The most convincing of his arguments in these chapters is that society as a whole is overreacting to violent video games. To prove his point, Abanes compares some of the M rated games to their would-be equivalents in the movie industry, R rated movies. He successfully demonstrates that R rated movies contain more violence and nudity than M rated games, and the proceeds to suggest that the video game controversy is something that politicians are using to further their careers.
Abanes does suggest that M rated games in the hands of children may have a negative effect, and that some games are needlessly violent, but he also states (time-and-again) that these games should not be played by younger audiences, and that it is the job of the parent to know what their children are playing.
In the final two chapters of his book, Abanes mentions all of the positive aspects of playing video games (they promote critical thinking, help people focus and concentrate more, and develop creativity, amongst others), as well as mentions how games could be fun for the whole family, if only parents would care to learn about them.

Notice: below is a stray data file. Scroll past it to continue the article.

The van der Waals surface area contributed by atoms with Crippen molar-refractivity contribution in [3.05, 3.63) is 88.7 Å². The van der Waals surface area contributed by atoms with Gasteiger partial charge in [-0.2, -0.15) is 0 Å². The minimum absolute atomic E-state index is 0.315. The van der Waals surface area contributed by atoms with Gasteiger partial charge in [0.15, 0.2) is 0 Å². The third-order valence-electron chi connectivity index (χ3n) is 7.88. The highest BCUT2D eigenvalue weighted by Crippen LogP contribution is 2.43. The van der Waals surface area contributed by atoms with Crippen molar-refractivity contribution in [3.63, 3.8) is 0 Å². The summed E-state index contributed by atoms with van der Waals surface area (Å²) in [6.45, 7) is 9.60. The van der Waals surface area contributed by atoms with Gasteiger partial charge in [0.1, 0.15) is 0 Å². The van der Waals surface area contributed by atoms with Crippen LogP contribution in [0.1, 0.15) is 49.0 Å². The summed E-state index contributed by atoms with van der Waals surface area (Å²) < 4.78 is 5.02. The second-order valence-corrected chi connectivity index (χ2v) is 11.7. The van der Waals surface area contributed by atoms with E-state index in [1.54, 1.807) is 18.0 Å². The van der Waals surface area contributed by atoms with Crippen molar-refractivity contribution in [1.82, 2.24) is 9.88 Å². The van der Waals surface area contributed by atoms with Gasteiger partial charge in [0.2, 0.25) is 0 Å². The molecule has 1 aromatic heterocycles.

Even though people who are familiar with video games may not see this book as a breakthrough, they are bound to absorb a new idea or two from the pages of this book. However, given that the target audience for this book is not people who are familiar with video games, but people who are not familiar with video games, specially parents, it certainly accomplishes its goal: to teach non-gamers about what video games really are. The simple to understand language is appealing to gamers and non-gamers of all ages, and the ideas expressed are well thought out.